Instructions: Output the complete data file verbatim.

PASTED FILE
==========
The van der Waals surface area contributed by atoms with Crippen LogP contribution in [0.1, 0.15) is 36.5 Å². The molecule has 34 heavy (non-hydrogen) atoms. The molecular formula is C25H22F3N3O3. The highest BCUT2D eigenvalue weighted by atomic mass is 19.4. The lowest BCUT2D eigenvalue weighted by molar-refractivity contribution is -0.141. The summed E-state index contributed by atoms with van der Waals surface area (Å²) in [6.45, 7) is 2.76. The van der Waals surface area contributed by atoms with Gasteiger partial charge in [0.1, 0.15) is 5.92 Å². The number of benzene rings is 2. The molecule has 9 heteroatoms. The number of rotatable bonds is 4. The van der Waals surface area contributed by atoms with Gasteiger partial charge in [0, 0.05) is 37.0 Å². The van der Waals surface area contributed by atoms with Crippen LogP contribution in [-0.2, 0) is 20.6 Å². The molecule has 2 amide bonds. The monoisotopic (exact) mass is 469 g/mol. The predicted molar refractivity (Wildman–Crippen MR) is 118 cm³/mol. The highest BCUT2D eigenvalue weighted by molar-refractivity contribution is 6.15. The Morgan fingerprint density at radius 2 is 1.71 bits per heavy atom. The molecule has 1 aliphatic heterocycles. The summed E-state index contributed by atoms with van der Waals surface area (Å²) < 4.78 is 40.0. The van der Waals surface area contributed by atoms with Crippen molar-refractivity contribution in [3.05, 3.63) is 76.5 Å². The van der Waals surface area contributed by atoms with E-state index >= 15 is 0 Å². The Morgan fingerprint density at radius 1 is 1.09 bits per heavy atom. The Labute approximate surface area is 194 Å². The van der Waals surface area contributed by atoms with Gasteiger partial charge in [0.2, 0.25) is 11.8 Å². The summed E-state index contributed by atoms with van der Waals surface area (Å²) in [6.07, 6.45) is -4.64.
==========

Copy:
The van der Waals surface area contributed by atoms with Crippen LogP contribution in [0.1, 0.15) is 36.5 Å². The molecule has 34 heavy (non-hydrogen) atoms. The molecular formula is C25H22F3N3O3. The highest BCUT2D eigenvalue weighted by atomic mass is 19.4. The lowest BCUT2D eigenvalue weighted by molar-refractivity contribution is -0.141. The summed E-state index contributed by atoms with van der Waals surface area (Å²) in [6.45, 7) is 2.76. The van der Waals surface area contributed by atoms with Gasteiger partial charge in [0.1, 0.15) is 5.92 Å². The number of benzene rings is 2. The molecule has 9 heteroatoms. The number of rotatable bonds is 4. The van der Waals surface area contributed by atoms with Gasteiger partial charge in [0, 0.05) is 37.0 Å². The van der Waals surface area contributed by atoms with Crippen LogP contribution in [-0.2, 0) is 20.6 Å². The molecule has 2 amide bonds. The monoisotopic (exact) mass is 469 g/mol. The predicted molar refractivity (Wildman–Crippen MR) is 118 cm³/mol. The highest BCUT2D eigenvalue weighted by molar-refractivity contribution is 6.15. The Morgan fingerprint density at radius 2 is 1.71 bits per heavy atom. The molecule has 1 aliphatic heterocycles. The summed E-state index contributed by atoms with van der Waals surface area (Å²) < 4.78 is 40.0. The van der Waals surface area contributed by atoms with Crippen molar-refractivity contribution in [3.05, 3.63) is 76.5 Å². The van der Waals surface area contributed by atoms with E-state index >= 15 is 0 Å². The Morgan fingerprint density at radius 1 is 1.09 bits per heavy atom. The Labute approximate surface area is 194 Å². The van der Waals surface area contributed by atoms with Gasteiger partial charge in [0.2, 0.25) is 11.8 Å². The summed E-state index contributed by atoms with van der Waals surface area (Å²) in [6.07, 6.45) is -4.64.